Milky Way is ridden with bow waves from runaway stars recently imaged in an astonishing series.
Much like a vessel moves through water creating the V-shaped ripples and cutting right through them afterwards, outcast stars follow the same pattern. The bow of a vessel pushes the water behind, creating the V-shaped ripples. Thus, the bow waves or bow shocks created by stars don’t fall too far from this analogy.
Some stars are crowded out from star population booming clusters. Others become outcasts as their pair stars explode. As they move through space at incredibly high speeds, runaway stars create bow waves. Travelling stars like these pump out stellar gases. In this travel, stellar winds will meet the stellar gases, creating the visually captivating phenomenon of bow shocks or bow waves.
The images captured at infrared wavelengths by the Wide Field Infrared Survey Explorer (WISE) and by the Spitzer Telescope depict the bow waves and the stars behind them in an astonishing series. Many of the images will show the bow waves in front of the lone runaway stars, looking much like a protective shield.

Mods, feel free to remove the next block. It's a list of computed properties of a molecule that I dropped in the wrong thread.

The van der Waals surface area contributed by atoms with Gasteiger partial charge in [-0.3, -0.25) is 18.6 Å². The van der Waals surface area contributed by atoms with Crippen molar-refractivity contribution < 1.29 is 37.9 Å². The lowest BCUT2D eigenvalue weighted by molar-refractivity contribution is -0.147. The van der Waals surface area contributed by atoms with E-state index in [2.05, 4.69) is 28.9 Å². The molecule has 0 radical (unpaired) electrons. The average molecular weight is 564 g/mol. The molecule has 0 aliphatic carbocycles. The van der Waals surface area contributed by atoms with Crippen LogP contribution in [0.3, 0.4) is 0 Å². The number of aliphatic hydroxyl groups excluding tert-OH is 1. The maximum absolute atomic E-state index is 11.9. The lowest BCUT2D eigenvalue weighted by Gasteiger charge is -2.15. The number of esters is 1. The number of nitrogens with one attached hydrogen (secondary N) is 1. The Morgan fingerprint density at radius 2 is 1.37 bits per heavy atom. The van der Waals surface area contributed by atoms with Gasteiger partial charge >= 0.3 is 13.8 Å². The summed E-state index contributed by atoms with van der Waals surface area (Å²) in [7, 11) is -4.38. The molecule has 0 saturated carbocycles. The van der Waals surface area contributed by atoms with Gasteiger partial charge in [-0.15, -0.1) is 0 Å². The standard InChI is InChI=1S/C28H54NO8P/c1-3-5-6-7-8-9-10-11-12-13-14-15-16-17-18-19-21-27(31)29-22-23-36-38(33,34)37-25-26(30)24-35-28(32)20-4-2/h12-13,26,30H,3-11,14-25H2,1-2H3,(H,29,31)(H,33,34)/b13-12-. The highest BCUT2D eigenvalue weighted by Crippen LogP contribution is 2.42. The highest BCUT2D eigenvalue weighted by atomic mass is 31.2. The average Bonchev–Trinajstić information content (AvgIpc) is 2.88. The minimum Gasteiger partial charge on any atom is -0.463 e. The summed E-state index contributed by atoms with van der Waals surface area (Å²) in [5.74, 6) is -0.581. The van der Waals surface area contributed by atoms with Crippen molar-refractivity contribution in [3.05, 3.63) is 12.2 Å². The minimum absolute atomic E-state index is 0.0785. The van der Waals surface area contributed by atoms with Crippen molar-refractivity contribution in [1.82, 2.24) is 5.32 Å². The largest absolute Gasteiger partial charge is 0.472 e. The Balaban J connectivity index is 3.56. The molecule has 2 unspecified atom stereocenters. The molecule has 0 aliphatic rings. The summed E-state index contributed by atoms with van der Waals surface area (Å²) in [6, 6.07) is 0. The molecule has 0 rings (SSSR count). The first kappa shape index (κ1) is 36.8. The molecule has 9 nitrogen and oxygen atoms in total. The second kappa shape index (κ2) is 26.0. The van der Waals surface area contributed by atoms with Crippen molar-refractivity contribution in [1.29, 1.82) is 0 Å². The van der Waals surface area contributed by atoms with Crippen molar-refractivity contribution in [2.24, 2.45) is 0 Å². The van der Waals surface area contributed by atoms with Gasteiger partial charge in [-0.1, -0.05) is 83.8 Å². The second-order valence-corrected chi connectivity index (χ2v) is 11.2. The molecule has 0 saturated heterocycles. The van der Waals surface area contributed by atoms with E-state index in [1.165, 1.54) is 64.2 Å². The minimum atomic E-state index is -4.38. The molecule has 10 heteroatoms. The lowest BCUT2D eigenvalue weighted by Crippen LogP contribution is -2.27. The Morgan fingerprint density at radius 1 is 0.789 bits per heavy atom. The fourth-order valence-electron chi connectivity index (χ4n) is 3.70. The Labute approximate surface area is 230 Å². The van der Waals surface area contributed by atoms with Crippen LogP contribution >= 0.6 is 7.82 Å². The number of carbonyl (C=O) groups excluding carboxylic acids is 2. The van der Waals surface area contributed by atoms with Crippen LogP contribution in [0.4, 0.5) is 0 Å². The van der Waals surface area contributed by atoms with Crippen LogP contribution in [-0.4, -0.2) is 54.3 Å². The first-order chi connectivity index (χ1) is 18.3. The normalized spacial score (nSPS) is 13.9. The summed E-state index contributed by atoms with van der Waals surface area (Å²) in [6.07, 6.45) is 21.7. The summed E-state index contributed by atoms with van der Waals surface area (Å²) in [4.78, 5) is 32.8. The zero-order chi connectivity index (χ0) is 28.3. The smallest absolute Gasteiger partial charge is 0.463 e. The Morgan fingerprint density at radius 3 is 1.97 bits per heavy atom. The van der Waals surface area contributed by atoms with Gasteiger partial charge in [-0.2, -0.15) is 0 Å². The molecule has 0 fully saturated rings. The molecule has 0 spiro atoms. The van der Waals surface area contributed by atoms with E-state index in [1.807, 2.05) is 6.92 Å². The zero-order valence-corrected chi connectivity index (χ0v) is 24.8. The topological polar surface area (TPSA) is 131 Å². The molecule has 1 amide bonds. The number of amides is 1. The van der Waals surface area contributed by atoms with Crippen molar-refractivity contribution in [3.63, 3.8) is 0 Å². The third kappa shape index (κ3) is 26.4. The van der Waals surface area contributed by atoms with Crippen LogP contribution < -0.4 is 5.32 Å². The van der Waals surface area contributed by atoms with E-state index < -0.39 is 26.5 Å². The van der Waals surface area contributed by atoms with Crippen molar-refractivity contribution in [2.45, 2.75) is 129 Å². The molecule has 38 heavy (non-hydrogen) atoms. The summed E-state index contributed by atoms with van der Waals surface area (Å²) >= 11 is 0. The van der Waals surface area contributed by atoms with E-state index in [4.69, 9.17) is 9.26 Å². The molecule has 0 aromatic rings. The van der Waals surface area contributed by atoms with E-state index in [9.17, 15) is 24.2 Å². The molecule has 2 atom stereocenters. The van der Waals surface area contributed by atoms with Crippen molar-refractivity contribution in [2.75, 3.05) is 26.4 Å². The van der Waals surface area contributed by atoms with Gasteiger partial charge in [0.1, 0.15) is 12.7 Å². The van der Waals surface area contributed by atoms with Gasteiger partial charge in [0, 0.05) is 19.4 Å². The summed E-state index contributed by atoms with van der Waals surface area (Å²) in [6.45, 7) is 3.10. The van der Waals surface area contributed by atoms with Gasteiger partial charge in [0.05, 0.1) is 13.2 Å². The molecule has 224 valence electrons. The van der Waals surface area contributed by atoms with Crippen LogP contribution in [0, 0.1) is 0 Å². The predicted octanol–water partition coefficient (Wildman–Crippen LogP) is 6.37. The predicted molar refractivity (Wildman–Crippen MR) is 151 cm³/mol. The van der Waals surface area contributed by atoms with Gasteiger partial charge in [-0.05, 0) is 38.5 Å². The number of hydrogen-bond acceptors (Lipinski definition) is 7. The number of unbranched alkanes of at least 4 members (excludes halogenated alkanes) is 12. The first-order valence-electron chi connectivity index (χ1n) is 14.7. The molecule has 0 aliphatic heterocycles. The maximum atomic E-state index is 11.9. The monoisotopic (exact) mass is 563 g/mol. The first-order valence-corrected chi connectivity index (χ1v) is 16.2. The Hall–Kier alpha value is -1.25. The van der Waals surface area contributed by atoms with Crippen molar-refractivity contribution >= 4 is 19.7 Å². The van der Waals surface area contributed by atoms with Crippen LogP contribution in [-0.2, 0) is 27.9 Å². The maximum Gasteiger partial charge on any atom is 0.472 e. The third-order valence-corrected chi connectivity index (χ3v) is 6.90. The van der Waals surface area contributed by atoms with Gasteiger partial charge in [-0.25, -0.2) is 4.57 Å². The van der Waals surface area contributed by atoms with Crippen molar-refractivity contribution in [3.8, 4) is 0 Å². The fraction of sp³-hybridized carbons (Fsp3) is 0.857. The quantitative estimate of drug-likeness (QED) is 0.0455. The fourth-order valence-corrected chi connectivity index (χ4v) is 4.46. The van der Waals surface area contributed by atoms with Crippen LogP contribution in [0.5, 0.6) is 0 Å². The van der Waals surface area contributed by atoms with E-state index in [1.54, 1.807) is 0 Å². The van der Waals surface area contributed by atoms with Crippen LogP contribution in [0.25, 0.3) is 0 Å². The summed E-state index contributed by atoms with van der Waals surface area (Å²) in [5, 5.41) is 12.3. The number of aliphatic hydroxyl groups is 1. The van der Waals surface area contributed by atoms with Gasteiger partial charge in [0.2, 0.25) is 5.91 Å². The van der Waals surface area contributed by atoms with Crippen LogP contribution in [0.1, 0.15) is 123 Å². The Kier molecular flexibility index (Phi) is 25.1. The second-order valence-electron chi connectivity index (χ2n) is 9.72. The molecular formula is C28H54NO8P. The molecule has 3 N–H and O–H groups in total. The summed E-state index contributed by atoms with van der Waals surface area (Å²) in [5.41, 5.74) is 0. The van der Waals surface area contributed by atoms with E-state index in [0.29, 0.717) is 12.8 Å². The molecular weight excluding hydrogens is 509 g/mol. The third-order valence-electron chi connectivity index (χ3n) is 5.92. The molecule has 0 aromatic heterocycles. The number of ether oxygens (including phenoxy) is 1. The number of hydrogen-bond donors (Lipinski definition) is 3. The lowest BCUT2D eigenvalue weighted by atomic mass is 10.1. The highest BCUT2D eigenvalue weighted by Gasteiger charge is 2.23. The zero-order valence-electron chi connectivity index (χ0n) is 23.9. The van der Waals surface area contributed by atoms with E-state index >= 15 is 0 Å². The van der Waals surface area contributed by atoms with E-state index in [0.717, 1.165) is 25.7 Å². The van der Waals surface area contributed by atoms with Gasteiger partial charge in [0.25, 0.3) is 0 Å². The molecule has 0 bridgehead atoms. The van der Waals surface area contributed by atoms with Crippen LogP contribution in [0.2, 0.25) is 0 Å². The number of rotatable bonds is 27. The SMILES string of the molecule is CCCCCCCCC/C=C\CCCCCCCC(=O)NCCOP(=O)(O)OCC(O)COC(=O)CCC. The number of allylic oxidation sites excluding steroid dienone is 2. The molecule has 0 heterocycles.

The bow waves were the telltale sign that the runaway stars are there. Several investigations showed that the Milky Way is ridden with bow waves from runaway stars. Depending on the circumstances as well as the speed at which the runaway star is travelling, bow waves can be detected from Earth due to the heat emitted by the stellar gases.
Runaway stars are peculiar. Lonesome, they are a difficult study subject under conventional circumstances. That is why the WISE and Spitzer Telescope observations could help scientists dig deeper into the origins of these stars and their potential ending. In the astonishing image series, the Spitzer Telescope observations provide a more clear and detailed picture of the runaway stars and the bow waves they create. The WISE observations based on the infrared signature are slightly more clouded. However, that is due to cool and heated gas clouds being imaged as well.
Analyzing the bow waves of runaway stars provides crucial information on the mass and speed of the stars. The runaway stars discovered thanks to identifying the bow waves are between 8 and 30 solar masses.
The initial survey surfaced 200 bow waves for analysis. 80 of the candidates were followed in more detail by the scientific team. Each of them revealed the runaway stars at the center of the images. According to the scientific team, all runaway stars are hot massive stars, much bigger than our Sun.
Photo Credits: Wikimedia